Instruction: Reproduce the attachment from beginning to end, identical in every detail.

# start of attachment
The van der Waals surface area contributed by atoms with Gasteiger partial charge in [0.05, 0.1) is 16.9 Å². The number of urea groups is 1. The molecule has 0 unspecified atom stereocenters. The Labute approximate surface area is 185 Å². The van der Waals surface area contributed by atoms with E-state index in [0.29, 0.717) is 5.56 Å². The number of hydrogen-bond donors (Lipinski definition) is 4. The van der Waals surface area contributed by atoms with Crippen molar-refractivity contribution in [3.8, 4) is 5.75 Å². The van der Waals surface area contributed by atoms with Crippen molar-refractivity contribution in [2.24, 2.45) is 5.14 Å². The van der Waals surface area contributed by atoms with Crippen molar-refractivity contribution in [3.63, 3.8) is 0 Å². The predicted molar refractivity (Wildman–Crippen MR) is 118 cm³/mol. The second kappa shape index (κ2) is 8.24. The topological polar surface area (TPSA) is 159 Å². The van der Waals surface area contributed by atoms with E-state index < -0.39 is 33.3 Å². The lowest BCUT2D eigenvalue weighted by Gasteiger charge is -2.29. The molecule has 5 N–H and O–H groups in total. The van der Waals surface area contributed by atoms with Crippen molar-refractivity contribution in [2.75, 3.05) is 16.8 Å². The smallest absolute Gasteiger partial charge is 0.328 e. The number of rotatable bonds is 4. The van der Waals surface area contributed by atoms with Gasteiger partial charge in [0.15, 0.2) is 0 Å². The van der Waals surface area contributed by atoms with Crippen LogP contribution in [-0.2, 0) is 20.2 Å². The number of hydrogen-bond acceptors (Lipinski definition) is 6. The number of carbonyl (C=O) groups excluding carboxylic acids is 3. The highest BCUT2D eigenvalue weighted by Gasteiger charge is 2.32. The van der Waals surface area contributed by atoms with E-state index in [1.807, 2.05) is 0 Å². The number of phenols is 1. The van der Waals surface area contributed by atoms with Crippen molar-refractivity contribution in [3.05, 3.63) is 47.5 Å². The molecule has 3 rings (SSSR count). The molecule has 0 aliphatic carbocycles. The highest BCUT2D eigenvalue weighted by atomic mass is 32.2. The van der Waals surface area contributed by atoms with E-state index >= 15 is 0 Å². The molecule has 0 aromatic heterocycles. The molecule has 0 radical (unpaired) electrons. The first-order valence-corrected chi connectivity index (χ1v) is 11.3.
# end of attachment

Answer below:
The van der Waals surface area contributed by atoms with Gasteiger partial charge in [0.05, 0.1) is 16.9 Å². The number of urea groups is 1. The molecule has 0 unspecified atom stereocenters. The Labute approximate surface area is 185 Å². The van der Waals surface area contributed by atoms with E-state index in [0.29, 0.717) is 5.56 Å². The number of hydrogen-bond donors (Lipinski definition) is 4. The van der Waals surface area contributed by atoms with Crippen molar-refractivity contribution in [3.8, 4) is 5.75 Å². The van der Waals surface area contributed by atoms with Crippen molar-refractivity contribution in [2.24, 2.45) is 5.14 Å². The van der Waals surface area contributed by atoms with Crippen molar-refractivity contribution in [3.63, 3.8) is 0 Å². The predicted molar refractivity (Wildman–Crippen MR) is 118 cm³/mol. The second kappa shape index (κ2) is 8.24. The topological polar surface area (TPSA) is 159 Å². The van der Waals surface area contributed by atoms with E-state index < -0.39 is 33.3 Å². The lowest BCUT2D eigenvalue weighted by Gasteiger charge is -2.29. The molecule has 5 N–H and O–H groups in total. The van der Waals surface area contributed by atoms with Crippen molar-refractivity contribution in [2.75, 3.05) is 16.8 Å². The smallest absolute Gasteiger partial charge is 0.328 e. The number of rotatable bonds is 4. The van der Waals surface area contributed by atoms with Gasteiger partial charge in [0.15, 0.2) is 0 Å². The van der Waals surface area contributed by atoms with Crippen LogP contribution in [-0.2, 0) is 20.2 Å². The number of hydrogen-bond acceptors (Lipinski definition) is 6. The number of carbonyl (C=O) groups excluding carboxylic acids is 3. The highest BCUT2D eigenvalue weighted by Gasteiger charge is 2.32. The van der Waals surface area contributed by atoms with E-state index in [1.807, 2.05) is 0 Å². The number of phenols is 1. The van der Waals surface area contributed by atoms with Crippen molar-refractivity contribution in [3.05, 3.63) is 47.5 Å². The molecule has 3 rings (SSSR count). The molecule has 0 aliphatic carbocycles. The highest BCUT2D eigenvalue weighted by atomic mass is 32.2. The van der Waals surface area contributed by atoms with E-state index >= 15 is 0 Å². The molecule has 0 aromatic heterocycles. The molecule has 0 radical (unpaired) electrons. The first-order valence-corrected chi connectivity index (χ1v) is 11.3.